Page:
Over at AEI, Mark Perry put together a chart that got a lot of attention yesterday. The chart shows that for the first time ever, Americans are spending more money at restaurants and bars than they spend at grocery...
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D.C. Metro SILO Contract May Have Obligated Them to Run Outdated Railcars
In the news this week has of course been the tragic Metrorail collision in Washington, DC. Officials continue to investigate what went wrong, with the National Transportation Safety Board emphasizing their previously-ignored recommendation that the D.C. Metro retire or strengthen a series of 30+ year old railcars (the "1000 series") dating from the system's founding. Metro, which estimates the cost of buying new cars to replace the 1000 series at $800 million to $1 billion, claims it didn't have the money. (Metro receives over half a billion dollars a year in operating subsidies, not counting capital subsidies of several hundred million dollars more.)
Now comes a revelation that Metro may have signed contracts requiring them to keep these old railcars in service until 2014. Sarah Lawsky at Concurring Opinions, drawing a quotation in the Washington City Paper, IRS records, and previous Tax Foundation research, put the dots together:
They appear to be standard sale-leaseback transactions, in which WMATA sold equipment, including train cars, to another party and now leases it back. The other party gets various tax advantages (depreciation, credits, and so forth) associated with owning the equipment, and WMATA, which as a tax-exempt organization cannot use these advantages, gets cash. But apparently the leases did not include language that permits WMATA to break the leases if newer, safer equipment comes along.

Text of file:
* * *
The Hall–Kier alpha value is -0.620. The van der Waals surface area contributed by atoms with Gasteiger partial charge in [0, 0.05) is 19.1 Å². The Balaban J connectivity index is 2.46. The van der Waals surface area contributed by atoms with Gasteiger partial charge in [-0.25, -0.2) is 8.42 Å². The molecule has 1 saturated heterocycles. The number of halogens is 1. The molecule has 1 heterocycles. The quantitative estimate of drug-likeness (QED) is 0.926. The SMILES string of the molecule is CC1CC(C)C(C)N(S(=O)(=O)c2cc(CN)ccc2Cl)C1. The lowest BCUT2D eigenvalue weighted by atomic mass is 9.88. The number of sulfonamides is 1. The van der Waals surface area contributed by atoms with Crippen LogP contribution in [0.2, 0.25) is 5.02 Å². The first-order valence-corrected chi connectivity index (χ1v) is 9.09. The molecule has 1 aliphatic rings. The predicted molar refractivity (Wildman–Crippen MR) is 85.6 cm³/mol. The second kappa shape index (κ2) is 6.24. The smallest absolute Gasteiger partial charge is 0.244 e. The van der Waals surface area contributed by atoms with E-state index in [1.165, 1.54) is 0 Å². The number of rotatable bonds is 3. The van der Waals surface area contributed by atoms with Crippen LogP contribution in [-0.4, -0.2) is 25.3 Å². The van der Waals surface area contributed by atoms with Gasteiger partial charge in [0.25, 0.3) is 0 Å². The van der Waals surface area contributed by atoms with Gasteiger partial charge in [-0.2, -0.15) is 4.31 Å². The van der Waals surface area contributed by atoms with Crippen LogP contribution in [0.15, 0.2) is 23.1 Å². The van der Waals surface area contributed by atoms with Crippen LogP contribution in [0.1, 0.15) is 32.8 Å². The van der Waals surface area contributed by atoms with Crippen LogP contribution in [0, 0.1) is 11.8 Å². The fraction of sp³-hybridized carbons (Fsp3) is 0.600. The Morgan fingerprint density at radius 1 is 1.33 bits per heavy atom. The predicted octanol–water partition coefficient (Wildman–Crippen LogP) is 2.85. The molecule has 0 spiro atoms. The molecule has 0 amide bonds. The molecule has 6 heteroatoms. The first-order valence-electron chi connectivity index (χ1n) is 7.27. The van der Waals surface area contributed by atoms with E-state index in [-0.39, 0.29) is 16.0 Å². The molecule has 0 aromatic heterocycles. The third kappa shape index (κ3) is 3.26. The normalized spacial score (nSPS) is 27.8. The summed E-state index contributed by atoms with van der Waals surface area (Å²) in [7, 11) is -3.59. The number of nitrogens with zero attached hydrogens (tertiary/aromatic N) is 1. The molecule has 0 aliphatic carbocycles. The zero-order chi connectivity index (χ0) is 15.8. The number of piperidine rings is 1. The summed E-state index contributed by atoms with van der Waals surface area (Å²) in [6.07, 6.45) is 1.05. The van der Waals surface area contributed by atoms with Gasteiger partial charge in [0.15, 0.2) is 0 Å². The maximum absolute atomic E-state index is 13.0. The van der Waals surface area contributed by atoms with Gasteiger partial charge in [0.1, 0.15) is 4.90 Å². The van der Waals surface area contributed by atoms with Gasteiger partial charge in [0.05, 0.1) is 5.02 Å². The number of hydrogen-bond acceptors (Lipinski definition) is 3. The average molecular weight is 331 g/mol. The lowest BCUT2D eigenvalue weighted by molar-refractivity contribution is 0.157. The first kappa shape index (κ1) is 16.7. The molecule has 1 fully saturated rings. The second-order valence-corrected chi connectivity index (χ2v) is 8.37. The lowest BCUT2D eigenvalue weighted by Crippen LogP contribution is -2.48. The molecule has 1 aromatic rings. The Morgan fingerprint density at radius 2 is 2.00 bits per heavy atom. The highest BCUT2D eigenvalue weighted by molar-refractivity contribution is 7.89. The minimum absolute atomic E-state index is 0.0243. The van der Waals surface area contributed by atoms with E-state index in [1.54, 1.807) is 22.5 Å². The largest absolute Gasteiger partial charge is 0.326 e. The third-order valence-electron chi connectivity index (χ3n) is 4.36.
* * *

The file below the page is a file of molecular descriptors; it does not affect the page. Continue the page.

Thus sale-leasebacks, which are purely tax-motivated transactions, may have locked Metro into using outdated and unsafe equipment and thus made this crash even more deadly than it might otherwise have been.
Our previous report on these transactions is here. We researched the issue because Metro (and many other agencies) were put into default on the agreements after the collapse of their insurer, AIG. Most of the agreements are now in a holding pattern, with transit agencies continuing to make payments and negotiating with the foreign banks that technically own the railcars purchased with public funds.
It's hard to say more since most of these agreements are under wraps. Transit agencies, Metro included, have been secretive about the agreements and reporters have had difficulty getting answers. It remains to be seen if Metro signed a contract obligating them to run railcars long past their expected service life.
(Hat Tip: Tax Prof Blog and Tax Notes)
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